52. Paradoxically, the case for a wide-ranging inquiry was forcibly made by the barrister representing the Foreign Office in the Binyam Mohamed case, Jonathan Sumption QC, in his letter to the Court of Appeal asking for the first draft of this paragraph in the draft judgment to be removed. The essence of his objection was that there is a limit to the extent to which the litigation of an individual case can lead to credible findings on systemic issues. Objecting to a part of the paragraph which suggested that there was an obvious reason for distrusting any UK Government assurance based on Security Service advice and information, because of previous 'form',[34] which Mr. Sumption said constituted an exceptionally damaging criticism of the good faith of the Security Service as a whole, he identified a number of questions which would need answering before the Court was able to make findings as to how systemic the problem was, for which a much wider inquiry would be needed:

    To categorise a problem as systemic is rarely a straightforward matter. In this case at the very least it would be necessary to examine the methods and procedures of the Security Service in relation to the interviewing of detainees as well as the giving of information and advice to ministers; the basis on which the statement to the Intelligence and Security Committee was made, and what further information was provided to them, in particular about the treatment of detainees; what (if any) other instances there are of the Services' knowledge of ill-treatment of the detainees interviewed by them, how information of this kind is stored, on what occasions it is retrieved, how widely it is disseminated within the Service and what the Service's response was. The Court has not been in a position to do any of this. It simply does not have the material.

53. To the extent that the analysis in the letter of Jonathan Sumption QC draws attention to the inherent limitations of litigation as a means of inquiring into a wider systemic problem, we agree. It powerfully makes the case for an independent inquiry into these grave matters, which would not be constrained from looking at the wider issues in the way that the court adjudicating on Binyam Mohamed's claims inevitably is. In our view, the case for setting up an independent inquiry into the allegations of complicity in torture is now irresistible.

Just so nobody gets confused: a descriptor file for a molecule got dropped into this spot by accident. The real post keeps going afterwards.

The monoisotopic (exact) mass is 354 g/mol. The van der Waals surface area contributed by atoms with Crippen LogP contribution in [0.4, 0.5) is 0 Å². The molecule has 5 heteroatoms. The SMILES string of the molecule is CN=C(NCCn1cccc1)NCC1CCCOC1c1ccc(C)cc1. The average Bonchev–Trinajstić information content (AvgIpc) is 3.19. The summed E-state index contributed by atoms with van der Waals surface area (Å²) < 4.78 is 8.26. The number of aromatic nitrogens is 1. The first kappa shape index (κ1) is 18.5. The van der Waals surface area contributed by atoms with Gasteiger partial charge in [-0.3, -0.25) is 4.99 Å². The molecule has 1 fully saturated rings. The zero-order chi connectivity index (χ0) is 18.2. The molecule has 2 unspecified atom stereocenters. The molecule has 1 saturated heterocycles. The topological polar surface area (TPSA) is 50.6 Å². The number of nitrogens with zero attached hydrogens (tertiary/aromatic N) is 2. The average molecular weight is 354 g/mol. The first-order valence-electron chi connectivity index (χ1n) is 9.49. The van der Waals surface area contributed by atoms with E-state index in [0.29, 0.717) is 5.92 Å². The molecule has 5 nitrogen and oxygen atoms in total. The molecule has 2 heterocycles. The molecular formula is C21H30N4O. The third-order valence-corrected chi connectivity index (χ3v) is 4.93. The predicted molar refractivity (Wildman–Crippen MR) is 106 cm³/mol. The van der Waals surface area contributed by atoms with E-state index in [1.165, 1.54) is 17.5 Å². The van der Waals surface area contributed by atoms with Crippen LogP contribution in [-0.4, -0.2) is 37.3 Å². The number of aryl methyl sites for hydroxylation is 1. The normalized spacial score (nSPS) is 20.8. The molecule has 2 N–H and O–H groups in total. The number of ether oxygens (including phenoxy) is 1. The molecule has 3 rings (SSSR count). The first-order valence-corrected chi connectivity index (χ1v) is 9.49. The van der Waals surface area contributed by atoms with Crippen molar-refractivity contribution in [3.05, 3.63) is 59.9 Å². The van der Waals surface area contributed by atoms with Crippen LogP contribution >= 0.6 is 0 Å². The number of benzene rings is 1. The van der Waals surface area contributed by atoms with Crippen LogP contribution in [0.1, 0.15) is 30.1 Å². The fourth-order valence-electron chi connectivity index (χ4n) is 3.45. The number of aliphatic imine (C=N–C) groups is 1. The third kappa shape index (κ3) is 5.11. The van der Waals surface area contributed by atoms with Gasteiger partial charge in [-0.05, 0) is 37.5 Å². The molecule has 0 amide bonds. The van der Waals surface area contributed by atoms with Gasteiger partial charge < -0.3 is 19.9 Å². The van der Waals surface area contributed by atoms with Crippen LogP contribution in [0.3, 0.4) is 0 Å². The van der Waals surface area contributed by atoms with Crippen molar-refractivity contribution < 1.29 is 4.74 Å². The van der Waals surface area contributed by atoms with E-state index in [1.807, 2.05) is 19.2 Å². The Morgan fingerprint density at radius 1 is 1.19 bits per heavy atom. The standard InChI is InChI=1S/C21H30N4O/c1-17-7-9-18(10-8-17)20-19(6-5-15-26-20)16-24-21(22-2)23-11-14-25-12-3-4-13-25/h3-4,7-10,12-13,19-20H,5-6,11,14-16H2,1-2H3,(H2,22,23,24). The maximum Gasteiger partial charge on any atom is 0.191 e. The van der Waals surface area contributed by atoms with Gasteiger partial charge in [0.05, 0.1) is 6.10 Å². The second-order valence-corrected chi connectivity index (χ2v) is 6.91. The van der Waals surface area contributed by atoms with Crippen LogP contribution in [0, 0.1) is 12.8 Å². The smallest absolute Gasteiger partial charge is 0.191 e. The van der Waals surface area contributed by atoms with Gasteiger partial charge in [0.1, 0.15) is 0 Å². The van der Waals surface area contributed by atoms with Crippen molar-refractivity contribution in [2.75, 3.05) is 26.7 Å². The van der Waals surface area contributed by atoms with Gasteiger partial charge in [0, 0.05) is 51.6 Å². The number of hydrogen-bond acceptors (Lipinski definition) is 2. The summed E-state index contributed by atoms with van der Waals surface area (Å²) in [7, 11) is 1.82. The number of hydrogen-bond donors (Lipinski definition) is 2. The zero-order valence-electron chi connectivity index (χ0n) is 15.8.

24   Twenty-third Report of Session 2008-09, Allegations of UK Complicity in Torture, HL Paper 152/HC 230 (hereafter "Report on Complicity in Torture"). Back

25   Seventh Report of Session 2007-08, Human Rights Annual Report 2008, HC 557 at para. 83. Back

26   Government Reply to the Twenty-Third Report of the Joint Committee on Human Rights 2008-09, Cm 7714 (October 2009), p.3. Back

27   Qs 2-17, Ev 1-3 Back

28   Q2, Ev 1 Back

29   Q15, Ev 3.See, to similar effect, Q3, Ev 1: "we have to look at these issues in the round; there will be occasions when information will come to us where we are not, occasionally, aware of the source of that information"; and Q6, Ev 2: "we will work with a number of regimes to secure information for the protection of the Birtish public … we have to look at what the security of the British public is and what regimes we work with, and there are regimes, occasionally, that we do not agree with, we do not support but, ultimately, we also have to work with." Back

30   Letter from David Hanson, 13 January 2010, above n. 10 (emphasis added). Back

31   Oral evidence taken before the Liaison Committee on 2 February 2010, HC (2009-10) 346-i, Qs 81-83 Back

32   Report on Complicity in Torture, above n. 24, at para. 99 Back

33   R (on the application of Binyam Mohamed) v Secretary of State for Foreign and Commonwealth Affairs [2010] EWCA Civ 65 (10 February 2010). Back

34   The first draft of the relevant paragraph of Lord Neuberger's draft judgment (para 168) is set out in full at para 18 of the Court of Appeal's judgment in R (on the application of Binyam Mohamed) v Secretary of State for Foreign and Commonwealth Affairs (26 February 2010). Back